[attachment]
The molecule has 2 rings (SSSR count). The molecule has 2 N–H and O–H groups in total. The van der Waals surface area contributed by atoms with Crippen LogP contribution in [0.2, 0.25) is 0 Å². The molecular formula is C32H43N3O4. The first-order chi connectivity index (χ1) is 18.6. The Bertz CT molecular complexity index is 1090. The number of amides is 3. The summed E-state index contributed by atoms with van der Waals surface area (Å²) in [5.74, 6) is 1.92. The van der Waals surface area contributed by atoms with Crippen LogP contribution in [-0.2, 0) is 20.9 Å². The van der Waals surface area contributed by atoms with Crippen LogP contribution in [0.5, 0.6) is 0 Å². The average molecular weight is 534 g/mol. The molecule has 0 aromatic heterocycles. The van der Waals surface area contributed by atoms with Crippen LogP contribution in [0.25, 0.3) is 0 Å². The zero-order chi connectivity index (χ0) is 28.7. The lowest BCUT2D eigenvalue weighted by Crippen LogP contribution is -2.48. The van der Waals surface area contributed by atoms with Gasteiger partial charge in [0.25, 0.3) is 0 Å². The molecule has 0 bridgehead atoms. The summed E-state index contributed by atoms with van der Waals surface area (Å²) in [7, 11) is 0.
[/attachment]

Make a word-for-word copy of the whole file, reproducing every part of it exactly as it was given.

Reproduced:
The molecule has 2 rings (SSSR count). The molecule has 2 N–H and O–H groups in total. The van der Waals surface area contributed by atoms with Crippen LogP contribution in [0.2, 0.25) is 0 Å². The molecular formula is C32H43N3O4. The first-order chi connectivity index (χ1) is 18.6. The Bertz CT molecular complexity index is 1090. The number of amides is 3. The summed E-state index contributed by atoms with van der Waals surface area (Å²) in [5.74, 6) is 1.92. The van der Waals surface area contributed by atoms with Crippen LogP contribution in [-0.2, 0) is 20.9 Å². The van der Waals surface area contributed by atoms with Crippen LogP contribution in [0.5, 0.6) is 0 Å². The average molecular weight is 534 g/mol. The molecule has 0 aromatic heterocycles. The van der Waals surface area contributed by atoms with Crippen LogP contribution in [0.25, 0.3) is 0 Å². The zero-order chi connectivity index (χ0) is 28.7. The lowest BCUT2D eigenvalue weighted by Crippen LogP contribution is -2.48. The van der Waals surface area contributed by atoms with Gasteiger partial charge in [0.25, 0.3) is 0 Å². The molecule has 0 bridgehead atoms. The summed E-state index contributed by atoms with van der Waals surface area (Å²) in [7, 11) is 0.